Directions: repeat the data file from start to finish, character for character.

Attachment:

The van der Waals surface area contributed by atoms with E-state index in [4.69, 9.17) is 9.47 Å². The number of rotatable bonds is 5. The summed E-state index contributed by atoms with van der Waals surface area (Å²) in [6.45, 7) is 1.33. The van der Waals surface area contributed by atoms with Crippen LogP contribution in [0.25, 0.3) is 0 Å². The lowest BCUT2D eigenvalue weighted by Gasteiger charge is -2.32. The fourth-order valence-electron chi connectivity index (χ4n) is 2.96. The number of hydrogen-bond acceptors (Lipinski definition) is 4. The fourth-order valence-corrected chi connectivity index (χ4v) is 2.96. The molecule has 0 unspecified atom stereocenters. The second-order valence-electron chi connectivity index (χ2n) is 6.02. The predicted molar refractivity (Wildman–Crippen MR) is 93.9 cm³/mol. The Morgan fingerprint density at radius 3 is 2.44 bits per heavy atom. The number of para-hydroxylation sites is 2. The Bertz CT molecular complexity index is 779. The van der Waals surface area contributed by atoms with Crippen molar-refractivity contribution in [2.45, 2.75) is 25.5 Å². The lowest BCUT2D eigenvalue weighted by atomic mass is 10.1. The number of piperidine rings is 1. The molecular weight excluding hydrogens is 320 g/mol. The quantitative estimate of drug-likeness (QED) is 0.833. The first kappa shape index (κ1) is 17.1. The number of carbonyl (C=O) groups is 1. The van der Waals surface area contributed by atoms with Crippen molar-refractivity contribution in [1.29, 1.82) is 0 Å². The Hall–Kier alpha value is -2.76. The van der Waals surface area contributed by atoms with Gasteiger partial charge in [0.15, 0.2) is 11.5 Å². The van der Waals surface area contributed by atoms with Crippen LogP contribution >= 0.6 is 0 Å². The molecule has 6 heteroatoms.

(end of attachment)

The van der Waals surface area contributed by atoms with E-state index in [4.69, 9.17) is 9.47 Å². The number of rotatable bonds is 5. The summed E-state index contributed by atoms with van der Waals surface area (Å²) in [6.45, 7) is 1.33. The van der Waals surface area contributed by atoms with Crippen LogP contribution in [0.25, 0.3) is 0 Å². The lowest BCUT2D eigenvalue weighted by Gasteiger charge is -2.32. The fourth-order valence-electron chi connectivity index (χ4n) is 2.96. The number of hydrogen-bond acceptors (Lipinski definition) is 4. The fourth-order valence-corrected chi connectivity index (χ4v) is 2.96. The molecule has 0 unspecified atom stereocenters. The second-order valence-electron chi connectivity index (χ2n) is 6.02. The predicted molar refractivity (Wildman–Crippen MR) is 93.9 cm³/mol. The Morgan fingerprint density at radius 3 is 2.44 bits per heavy atom. The number of para-hydroxylation sites is 2. The Bertz CT molecular complexity index is 779. The van der Waals surface area contributed by atoms with Crippen molar-refractivity contribution in [2.45, 2.75) is 25.5 Å². The lowest BCUT2D eigenvalue weighted by atomic mass is 10.1. The number of piperidine rings is 1. The molecular weight excluding hydrogens is 320 g/mol. The quantitative estimate of drug-likeness (QED) is 0.833. The first kappa shape index (κ1) is 17.1. The number of carbonyl (C=O) groups is 1. The van der Waals surface area contributed by atoms with Crippen molar-refractivity contribution in [1.29, 1.82) is 0 Å². The Hall–Kier alpha value is -2.76. The van der Waals surface area contributed by atoms with Gasteiger partial charge in [0.15, 0.2) is 11.5 Å². The van der Waals surface area contributed by atoms with Crippen LogP contribution >= 0.6 is 0 Å². The molecule has 6 heteroatoms.